Australian Forests Begin to Recover After Devastating Wildfires
The New South Wales Rural Fire Service says the fires there were finally extinguished after more than 240 days.
Australia’s forests are slowly recovering after months of devastating wildfires. The New South Wales Rural Fire Service says the fires there were finally extinguished after more than 240 days.
The fires scorched 50 million acres across the country, killed at least 34 people and damaged at least 6,000 homes and other buildings, the New York Times reported.
The blazes were made at least 30 percent more likely because of human-caused climate change, a new study by the international scientific group World Weather Attribution found.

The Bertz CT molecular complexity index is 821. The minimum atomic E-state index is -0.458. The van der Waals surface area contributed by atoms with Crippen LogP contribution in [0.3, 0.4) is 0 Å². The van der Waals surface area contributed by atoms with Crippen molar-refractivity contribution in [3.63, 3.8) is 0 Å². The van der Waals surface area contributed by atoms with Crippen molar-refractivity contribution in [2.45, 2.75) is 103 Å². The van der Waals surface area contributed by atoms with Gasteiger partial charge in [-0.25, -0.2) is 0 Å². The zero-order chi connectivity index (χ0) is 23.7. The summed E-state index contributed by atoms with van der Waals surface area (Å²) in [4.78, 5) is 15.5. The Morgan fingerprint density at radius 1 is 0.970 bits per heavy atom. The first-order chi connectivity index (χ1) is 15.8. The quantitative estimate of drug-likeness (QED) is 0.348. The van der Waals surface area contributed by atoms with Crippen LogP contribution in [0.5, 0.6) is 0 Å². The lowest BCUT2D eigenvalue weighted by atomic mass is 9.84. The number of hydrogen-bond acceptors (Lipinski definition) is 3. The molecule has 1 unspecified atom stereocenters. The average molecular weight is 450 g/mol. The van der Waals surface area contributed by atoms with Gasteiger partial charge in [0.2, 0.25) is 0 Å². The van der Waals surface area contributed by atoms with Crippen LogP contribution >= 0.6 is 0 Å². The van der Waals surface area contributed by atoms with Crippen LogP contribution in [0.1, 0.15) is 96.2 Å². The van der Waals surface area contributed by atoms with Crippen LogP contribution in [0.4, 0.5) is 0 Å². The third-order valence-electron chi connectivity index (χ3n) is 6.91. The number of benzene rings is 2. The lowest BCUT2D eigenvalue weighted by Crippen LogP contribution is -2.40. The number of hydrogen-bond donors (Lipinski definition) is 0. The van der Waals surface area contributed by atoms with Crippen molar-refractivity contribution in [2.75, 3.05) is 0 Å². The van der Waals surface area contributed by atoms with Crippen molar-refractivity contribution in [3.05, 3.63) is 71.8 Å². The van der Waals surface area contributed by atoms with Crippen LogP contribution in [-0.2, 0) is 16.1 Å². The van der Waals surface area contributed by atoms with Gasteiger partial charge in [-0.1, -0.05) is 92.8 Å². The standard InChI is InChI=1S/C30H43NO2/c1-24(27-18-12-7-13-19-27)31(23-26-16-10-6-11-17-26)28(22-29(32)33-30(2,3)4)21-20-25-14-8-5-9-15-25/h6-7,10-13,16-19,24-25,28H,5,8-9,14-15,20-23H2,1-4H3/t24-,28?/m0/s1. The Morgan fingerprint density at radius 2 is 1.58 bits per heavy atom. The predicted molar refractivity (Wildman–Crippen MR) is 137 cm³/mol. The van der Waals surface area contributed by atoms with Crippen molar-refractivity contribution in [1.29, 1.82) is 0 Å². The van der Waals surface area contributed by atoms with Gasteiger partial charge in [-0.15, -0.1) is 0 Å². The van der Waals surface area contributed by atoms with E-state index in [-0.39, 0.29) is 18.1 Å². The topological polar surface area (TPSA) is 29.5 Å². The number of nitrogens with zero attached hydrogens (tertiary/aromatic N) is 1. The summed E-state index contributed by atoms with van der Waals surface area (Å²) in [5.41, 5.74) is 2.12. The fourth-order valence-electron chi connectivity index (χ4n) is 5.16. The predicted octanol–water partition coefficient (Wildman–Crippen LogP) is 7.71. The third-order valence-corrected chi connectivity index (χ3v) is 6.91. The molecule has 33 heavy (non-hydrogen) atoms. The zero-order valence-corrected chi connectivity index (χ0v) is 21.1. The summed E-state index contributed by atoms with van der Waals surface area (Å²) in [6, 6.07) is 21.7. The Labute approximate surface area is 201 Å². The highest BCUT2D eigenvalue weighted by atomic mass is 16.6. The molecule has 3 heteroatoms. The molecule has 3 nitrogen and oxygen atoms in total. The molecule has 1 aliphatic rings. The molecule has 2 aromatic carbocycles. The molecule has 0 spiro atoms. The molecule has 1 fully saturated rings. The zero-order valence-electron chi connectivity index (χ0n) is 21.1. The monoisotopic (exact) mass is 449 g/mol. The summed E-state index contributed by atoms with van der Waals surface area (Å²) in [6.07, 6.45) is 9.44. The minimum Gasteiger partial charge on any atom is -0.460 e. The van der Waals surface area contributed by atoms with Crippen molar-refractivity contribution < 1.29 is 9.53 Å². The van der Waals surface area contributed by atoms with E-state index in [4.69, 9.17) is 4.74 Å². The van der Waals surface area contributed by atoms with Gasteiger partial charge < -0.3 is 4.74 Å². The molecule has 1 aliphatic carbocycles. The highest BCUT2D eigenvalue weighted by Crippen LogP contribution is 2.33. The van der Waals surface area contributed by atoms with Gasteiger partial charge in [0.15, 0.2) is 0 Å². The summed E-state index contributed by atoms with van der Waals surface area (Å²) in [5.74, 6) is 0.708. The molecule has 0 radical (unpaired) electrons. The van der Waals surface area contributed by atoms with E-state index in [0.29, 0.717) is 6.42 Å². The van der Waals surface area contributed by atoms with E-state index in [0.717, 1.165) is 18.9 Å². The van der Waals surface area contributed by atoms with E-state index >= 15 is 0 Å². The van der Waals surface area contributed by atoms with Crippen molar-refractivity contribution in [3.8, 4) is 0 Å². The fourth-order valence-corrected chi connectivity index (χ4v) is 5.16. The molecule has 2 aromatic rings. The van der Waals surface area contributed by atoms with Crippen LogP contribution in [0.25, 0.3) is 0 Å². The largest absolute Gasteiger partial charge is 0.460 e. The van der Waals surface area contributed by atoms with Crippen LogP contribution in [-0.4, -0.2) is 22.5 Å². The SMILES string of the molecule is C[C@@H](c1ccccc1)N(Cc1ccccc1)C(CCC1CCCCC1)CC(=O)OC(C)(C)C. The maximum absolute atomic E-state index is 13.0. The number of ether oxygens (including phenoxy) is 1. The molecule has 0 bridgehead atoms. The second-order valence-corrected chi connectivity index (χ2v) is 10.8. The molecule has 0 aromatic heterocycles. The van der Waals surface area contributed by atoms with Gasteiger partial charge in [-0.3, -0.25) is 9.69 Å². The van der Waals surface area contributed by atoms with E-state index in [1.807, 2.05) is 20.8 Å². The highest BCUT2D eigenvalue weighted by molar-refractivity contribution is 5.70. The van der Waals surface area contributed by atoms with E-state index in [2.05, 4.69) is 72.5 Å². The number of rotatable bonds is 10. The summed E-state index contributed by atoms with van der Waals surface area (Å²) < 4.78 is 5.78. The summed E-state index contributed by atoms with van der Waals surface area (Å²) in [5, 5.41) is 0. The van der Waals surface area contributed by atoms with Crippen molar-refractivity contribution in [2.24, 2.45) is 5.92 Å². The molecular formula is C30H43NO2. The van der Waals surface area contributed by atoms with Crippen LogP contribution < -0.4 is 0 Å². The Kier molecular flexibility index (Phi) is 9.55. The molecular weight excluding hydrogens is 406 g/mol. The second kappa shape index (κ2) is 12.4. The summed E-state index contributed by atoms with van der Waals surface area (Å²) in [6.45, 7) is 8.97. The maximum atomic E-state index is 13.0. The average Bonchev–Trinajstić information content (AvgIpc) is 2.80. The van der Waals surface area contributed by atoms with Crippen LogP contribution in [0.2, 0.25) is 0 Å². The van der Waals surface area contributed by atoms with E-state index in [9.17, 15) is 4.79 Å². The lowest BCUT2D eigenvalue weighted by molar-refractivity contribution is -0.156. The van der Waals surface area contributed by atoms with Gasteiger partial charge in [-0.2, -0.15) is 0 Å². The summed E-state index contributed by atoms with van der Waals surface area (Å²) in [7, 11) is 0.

The fires also affected as many as 1 billion animals, according to Professor Chris Dickman, an expert at the University of Sydney.
Rescuers raced against time to save species of mammals and birds that are found nowhere else in the world, including the country's beloved koalas.
Now, even amid the acres of burned forest, small signs of hope emerge as new shoots have sprouted off of scorched trees. But while the recovery begins in many areas, the impact on Australia's biodiversity continues to be devastating.
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